Establish your credibility, explain what the emails are for, and get people interested in receiving them.
Simply posting “enter your email for updates” isn’t going to get anyone excited. Instead, share specifics.
By sharing a specific call to action or benefit to providing their email address, you can get more people to subscribe.
Some common ways to entice people to sign up include:
free white papers or eBooks
update lists, like new releases and product updates
Whatever that incentive is, make it clear and enticing, and don’t be afraid to promote it.
Follow Email Marketing Laws and Regulations
You’ll also want to make sure your emails follow local rules and regulations, including CAN-SPAM and GDPR.
Don’t let all the legalese scare you — just make sure you never buy email lists and consider using double opt-in options so people know what they are getting into. Finally, make it easy for people to unsubscribe.
Email Marketing Step 2: Provide Great Content
Email marketing is all about expectations, and it’s up to you to set them.
If your call to action is strong, and your follow-up is consistent, then you can count on a successful email campaign.
However, if you promise to send one email per week and instead send them daily, then you’re setting yourself up for failure.
On the contrary, if someone is expecting daily updates or critical product updates and you don’t deliver, then they are likely to be just as upset in that case, too.
This is why the first follow-up email is so crucial to the success of your email marketing efforts.
Though they’re all important, the three most important are open rate, click-through rate, and unsubscribes. Let’s break down each one and see what there is to learn from it.
First, your open rate explains how many people open your emails. It’s based on a single invisible tracking pixel that loads when someone clicks on your message.
When looking at open rates, it’ll usually tell you how well you’ve built your relationship with readers. Ideally, people are excited to read your emails and open them quickly.
If your open rate is low, it usually means you have a lot of unengaged subscribers. You need to work harder on providing value and managing expectations. Here are a few tips on raising your open rate.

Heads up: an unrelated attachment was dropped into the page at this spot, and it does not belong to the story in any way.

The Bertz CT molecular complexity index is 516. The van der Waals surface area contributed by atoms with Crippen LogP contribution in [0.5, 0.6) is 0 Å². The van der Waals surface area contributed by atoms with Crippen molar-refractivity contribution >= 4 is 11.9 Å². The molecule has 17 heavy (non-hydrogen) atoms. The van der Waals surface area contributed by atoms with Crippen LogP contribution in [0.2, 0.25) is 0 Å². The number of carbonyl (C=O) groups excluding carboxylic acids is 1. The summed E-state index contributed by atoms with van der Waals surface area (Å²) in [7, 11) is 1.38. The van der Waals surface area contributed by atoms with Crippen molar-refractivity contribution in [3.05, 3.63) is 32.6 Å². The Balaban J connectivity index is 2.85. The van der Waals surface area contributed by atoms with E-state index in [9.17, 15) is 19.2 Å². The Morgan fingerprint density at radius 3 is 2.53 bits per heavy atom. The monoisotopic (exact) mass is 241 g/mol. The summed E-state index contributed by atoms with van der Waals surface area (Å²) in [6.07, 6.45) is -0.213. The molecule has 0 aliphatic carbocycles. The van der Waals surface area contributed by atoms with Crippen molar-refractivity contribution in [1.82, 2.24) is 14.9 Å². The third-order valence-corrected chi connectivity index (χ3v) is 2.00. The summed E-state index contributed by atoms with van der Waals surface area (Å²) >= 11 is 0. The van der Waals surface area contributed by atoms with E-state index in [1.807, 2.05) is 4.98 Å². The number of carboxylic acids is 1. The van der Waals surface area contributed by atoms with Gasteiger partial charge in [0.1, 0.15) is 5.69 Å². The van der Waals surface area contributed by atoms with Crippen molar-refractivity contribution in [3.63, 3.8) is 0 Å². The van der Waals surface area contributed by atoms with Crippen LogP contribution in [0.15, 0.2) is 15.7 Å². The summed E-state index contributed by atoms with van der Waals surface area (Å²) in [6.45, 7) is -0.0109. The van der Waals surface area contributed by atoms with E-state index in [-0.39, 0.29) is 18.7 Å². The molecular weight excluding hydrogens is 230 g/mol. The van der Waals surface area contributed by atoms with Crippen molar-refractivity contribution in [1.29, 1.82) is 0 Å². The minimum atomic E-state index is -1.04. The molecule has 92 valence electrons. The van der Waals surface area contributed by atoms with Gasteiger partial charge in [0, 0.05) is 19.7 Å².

Next, your click-through rate, or CTR, shows how many people clicked on a link (if any) in your email.
If your CTR is low, it means that your message is either not targeted enough, or simply not getting through. In this case, focus on improving your copy.
Finally, your unsubscribe rate tells you how many people have clicked the “unsubscribe” button at the bottom of your email.
If your unsubscribe rate is high in relation to your opt-in rate, then you’ve passed the point of building value and writing good copy… you’ve got some serious work to do.
Essentially you’ve built a sieve and people that sign up eventually leave. If this is you, try to examine when people are leaving and take action based on those leaks.
If they’re leaving after a certain automated email, then re-work it. If they’re leaving after marketing messages, then re-work the way you present offers.
If they’re leaving early on in your email funnel, then you need to fix your original call to action so that it’s in harmony with what you’re sending.
Email analytics are critical because, if you’re paying attention, they’ll give you very specific clues as to what you’re doing wrong.
Of course, the key here is “paying attention.”
How to Segment Your Email Marketing List
If you’re unfamiliar with the term, email segmentation is the practice of splitting up your email list into more targeted groups.
Here’s a few ways to segment a larger list:
customer list (in comparison to leads who haven’t bought)
daily email list (in comparison to weekly, bi-weekly, monthly, etc)
demographics, such as age, location, or job title
interests, such as marketing or sales topics
Just like targeting in paid ads, dividing your list gives you the ability to send more targeted communications.
For example, some customers want both product and sales updates, while others might only want to hear about new versions. Sales team leads might want to hear about a new sales feature but not a new marketing tool.
Finally, you can move on to email segmentation and analytics once you’ve mastered the basics. Start sending separate types of emails to different groups of people so you can deliver more useful emails.
What email marketing practices keep your readers engaged?